There is a lot of information floating around out there on all kinds of topics and as my daddy said, “It is always better to get your info straight from the horse’s mouth”. So I guess I will play the horse here and give an easy explanation as to why billet impellers are better then cast aluminum ones and also why Turbonetics Forged Billet Compressor Wheels are even better than standard billet wheels. The eastiest way to learn is to watch the short video embedded but here are the main points;
1. Billet aluminum wheels are much stronger than cast aluminum wheels for a couple of reasons. The first is that there are no porosity issues to have to worry about. This means that there is no chance of minute air bubbles being in the metal. Turbonetics uses a special process called HIP’ing. Hot Isostatic Processing that virtually eliminates porosity in its cast wheels but because the wheel is cast and the metal is still smushed together (laymans terms) the hotter the wheel gets, the faster it spins and the greater the pressure ratio conditions it runs at the greater the chance of metal fatigue, blade straightening or in the worst case bursting. The second is the metal material that can be selected to be used is a much stronger grade than the same cast material. This is where Turbonetics forged billet compressor wheels shine. They are even stronger than standard billet wheels because the grains of metal have been moved in such a way as to align in a specific direction. See article here on forging (http://en.wikipedia.org/wiki/Forging)
2. Because Turbonetics uses Forged Billet to machine the compressor wheel on a 5-Axis mill, the nose and hub of the compressor wheel can be made significantly smaller to allow for a greater blade diameter for a givine inducer size. The nose is where the compressor nut gets fastened down and the hub is the area around the bore of the wheel that the impeller blades are attacheed to. A cast wheel has to have a certain size nose and hub to allow the wheel to be cast number one and secondly it has to be able to be pulled from the mold itself. So simply stated a 61mm Forged Billet turbo will flow more air and have the opportunity to make more power than the same 61mm turbo with a cast compressor wheel.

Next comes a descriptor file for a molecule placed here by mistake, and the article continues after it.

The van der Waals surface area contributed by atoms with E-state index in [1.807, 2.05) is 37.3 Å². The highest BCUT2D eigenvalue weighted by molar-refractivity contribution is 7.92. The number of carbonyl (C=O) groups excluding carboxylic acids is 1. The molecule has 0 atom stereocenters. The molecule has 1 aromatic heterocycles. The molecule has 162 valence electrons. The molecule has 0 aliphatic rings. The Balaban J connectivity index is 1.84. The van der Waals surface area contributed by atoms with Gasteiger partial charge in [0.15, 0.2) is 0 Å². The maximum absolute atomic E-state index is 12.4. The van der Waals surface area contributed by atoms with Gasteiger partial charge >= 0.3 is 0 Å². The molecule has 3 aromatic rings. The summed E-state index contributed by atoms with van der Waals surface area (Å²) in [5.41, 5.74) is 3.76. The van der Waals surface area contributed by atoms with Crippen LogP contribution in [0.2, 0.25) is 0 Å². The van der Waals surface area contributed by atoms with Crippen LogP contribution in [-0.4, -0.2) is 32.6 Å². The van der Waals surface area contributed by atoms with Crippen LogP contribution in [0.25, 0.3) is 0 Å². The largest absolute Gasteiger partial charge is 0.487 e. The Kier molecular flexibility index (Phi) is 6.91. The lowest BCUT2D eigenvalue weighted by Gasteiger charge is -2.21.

3. The specific metal material used in Turbonetics forged wheels also gives the wheel tremendous blade strength and lowers the chance of the blades straightening at high speeds (ie. high boost pressures). When the boost pressure is raised many things occur including causing increased friction with the air and thus increasing temperatures, the pressure the wheel is under and finally the great centrifugal force the blades are under spinning at such high speeds. These three factors can cause the blades to contact the compressor housing causing serious damage to the turbocharger and could possibly lead to immediate destruction or greatly decrease the life span of the turbocharger.
4. With forged billet impellers the blades of the wheel can be machined much thinner because they are so much stronger. This allows the wheel to have a greater efficiency range becuase their is less blade thickness to contact the air and heat it up. It also means that with less blade thickness and lower hub area that there is a greater area in-between the blades to squeeze more air and build boost pressure. The more efficient a wheel is the lower the intake temps and everyone knows the cooler the air going into the engine the more horsepower you can make.
5. Being a 5-axis machined part means that this wheel is not cheap as it takes a long time to machine these wheels and it is expensive to program the mill. Hence the increased price of the TNX line of Turboentics turbos but being a machined part allows Turbonetics to continually make improvements in a quicker manner and lower cost method than creating very costly tools and molds for casting compressor wheels. This gives us an advantage in that we can make small changes to the comp wheel and continually improve the airflow and efficiency of the turbo for specific types of applications.
Source: Turbonetics Blog